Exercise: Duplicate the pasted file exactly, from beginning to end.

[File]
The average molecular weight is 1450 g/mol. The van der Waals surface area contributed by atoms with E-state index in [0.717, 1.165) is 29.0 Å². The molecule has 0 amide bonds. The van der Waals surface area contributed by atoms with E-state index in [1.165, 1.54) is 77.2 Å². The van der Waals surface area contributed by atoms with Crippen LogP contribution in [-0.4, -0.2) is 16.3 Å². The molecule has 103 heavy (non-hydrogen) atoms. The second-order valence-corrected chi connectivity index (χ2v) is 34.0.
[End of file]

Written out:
The average molecular weight is 1450 g/mol. The van der Waals surface area contributed by atoms with E-state index in [0.717, 1.165) is 29.0 Å². The molecule has 0 amide bonds. The van der Waals surface area contributed by atoms with E-state index in [1.165, 1.54) is 77.2 Å². The van der Waals surface area contributed by atoms with Crippen LogP contribution in [-0.4, -0.2) is 16.3 Å². The molecule has 103 heavy (non-hydrogen) atoms. The second-order valence-corrected chi connectivity index (χ2v) is 34.0.